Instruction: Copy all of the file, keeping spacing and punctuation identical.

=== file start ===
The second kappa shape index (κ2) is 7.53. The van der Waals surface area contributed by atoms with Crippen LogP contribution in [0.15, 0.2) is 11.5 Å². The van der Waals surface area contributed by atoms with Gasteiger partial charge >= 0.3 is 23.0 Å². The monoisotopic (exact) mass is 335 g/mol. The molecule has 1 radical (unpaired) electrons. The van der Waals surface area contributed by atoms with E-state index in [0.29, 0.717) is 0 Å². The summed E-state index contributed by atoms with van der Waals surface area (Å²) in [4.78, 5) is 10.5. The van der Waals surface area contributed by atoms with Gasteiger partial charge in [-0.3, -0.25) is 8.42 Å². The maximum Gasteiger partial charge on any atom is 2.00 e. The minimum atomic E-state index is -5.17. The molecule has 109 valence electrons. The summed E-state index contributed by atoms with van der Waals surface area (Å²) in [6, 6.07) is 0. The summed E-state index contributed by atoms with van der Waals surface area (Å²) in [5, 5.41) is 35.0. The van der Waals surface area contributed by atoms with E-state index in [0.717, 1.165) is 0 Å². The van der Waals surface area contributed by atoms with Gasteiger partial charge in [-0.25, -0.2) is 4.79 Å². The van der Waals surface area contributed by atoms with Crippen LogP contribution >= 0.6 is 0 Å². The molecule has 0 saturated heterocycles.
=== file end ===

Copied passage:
The second kappa shape index (κ2) is 7.53. The van der Waals surface area contributed by atoms with Crippen LogP contribution in [0.15, 0.2) is 11.5 Å². The van der Waals surface area contributed by atoms with Gasteiger partial charge >= 0.3 is 23.0 Å². The monoisotopic (exact) mass is 335 g/mol. The molecule has 1 radical (unpaired) electrons. The van der Waals surface area contributed by atoms with E-state index in [0.29, 0.717) is 0 Å². The summed E-state index contributed by atoms with van der Waals surface area (Å²) in [4.78, 5) is 10.5. The van der Waals surface area contributed by atoms with Gasteiger partial charge in [-0.3, -0.25) is 8.42 Å². The maximum Gasteiger partial charge on any atom is 2.00 e. The minimum atomic E-state index is -5.17. The molecule has 109 valence electrons. The summed E-state index contributed by atoms with van der Waals surface area (Å²) in [6, 6.07) is 0. The summed E-state index contributed by atoms with van der Waals surface area (Å²) in [5, 5.41) is 35.0. The van der Waals surface area contributed by atoms with E-state index in [0.717, 1.165) is 0 Å². The van der Waals surface area contributed by atoms with Gasteiger partial charge in [-0.25, -0.2) is 4.79 Å². The van der Waals surface area contributed by atoms with Crippen LogP contribution >= 0.6 is 0 Å². The molecule has 0 saturated heterocycles.